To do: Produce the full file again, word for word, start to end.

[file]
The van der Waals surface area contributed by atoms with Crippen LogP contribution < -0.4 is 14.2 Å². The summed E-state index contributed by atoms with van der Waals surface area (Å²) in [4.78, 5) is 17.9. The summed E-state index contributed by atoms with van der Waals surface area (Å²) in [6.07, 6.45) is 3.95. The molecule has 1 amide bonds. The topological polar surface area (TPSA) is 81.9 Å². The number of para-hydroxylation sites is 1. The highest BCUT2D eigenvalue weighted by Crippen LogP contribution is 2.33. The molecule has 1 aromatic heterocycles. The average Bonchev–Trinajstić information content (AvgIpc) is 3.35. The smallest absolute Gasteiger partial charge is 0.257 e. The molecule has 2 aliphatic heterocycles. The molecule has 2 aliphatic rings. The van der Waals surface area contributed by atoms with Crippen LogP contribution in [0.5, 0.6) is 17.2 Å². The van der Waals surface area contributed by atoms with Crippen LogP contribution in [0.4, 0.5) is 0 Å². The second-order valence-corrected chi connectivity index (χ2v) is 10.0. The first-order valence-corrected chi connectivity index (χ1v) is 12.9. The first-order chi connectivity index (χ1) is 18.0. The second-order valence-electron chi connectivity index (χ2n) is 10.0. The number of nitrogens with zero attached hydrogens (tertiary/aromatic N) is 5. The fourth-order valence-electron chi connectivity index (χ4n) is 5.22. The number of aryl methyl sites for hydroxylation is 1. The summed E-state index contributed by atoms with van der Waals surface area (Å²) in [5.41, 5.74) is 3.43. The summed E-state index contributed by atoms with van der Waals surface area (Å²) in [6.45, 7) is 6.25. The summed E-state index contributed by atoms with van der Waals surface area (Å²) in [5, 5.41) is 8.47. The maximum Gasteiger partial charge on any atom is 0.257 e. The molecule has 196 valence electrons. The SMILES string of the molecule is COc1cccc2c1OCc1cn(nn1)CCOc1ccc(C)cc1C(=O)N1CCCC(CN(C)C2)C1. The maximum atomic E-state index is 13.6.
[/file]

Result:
The van der Waals surface area contributed by atoms with Crippen LogP contribution < -0.4 is 14.2 Å². The summed E-state index contributed by atoms with van der Waals surface area (Å²) in [4.78, 5) is 17.9. The summed E-state index contributed by atoms with van der Waals surface area (Å²) in [6.07, 6.45) is 3.95. The molecule has 1 amide bonds. The topological polar surface area (TPSA) is 81.9 Å². The number of para-hydroxylation sites is 1. The highest BCUT2D eigenvalue weighted by Crippen LogP contribution is 2.33. The molecule has 1 aromatic heterocycles. The average Bonchev–Trinajstić information content (AvgIpc) is 3.35. The smallest absolute Gasteiger partial charge is 0.257 e. The molecule has 2 aliphatic heterocycles. The molecule has 2 aliphatic rings. The van der Waals surface area contributed by atoms with Crippen LogP contribution in [0.5, 0.6) is 17.2 Å². The van der Waals surface area contributed by atoms with Crippen LogP contribution in [0.4, 0.5) is 0 Å². The second-order valence-corrected chi connectivity index (χ2v) is 10.0. The first-order valence-corrected chi connectivity index (χ1v) is 12.9. The first-order chi connectivity index (χ1) is 18.0. The second-order valence-electron chi connectivity index (χ2n) is 10.0. The number of nitrogens with zero attached hydrogens (tertiary/aromatic N) is 5. The fourth-order valence-electron chi connectivity index (χ4n) is 5.22. The number of aryl methyl sites for hydroxylation is 1. The summed E-state index contributed by atoms with van der Waals surface area (Å²) in [5.41, 5.74) is 3.43. The summed E-state index contributed by atoms with van der Waals surface area (Å²) in [6.45, 7) is 6.25. The summed E-state index contributed by atoms with van der Waals surface area (Å²) in [5, 5.41) is 8.47. The maximum Gasteiger partial charge on any atom is 0.257 e. The molecule has 196 valence electrons. The SMILES string of the molecule is COc1cccc2c1OCc1cn(nn1)CCOc1ccc(C)cc1C(=O)N1CCCC(CN(C)C2)C1. The maximum atomic E-state index is 13.6.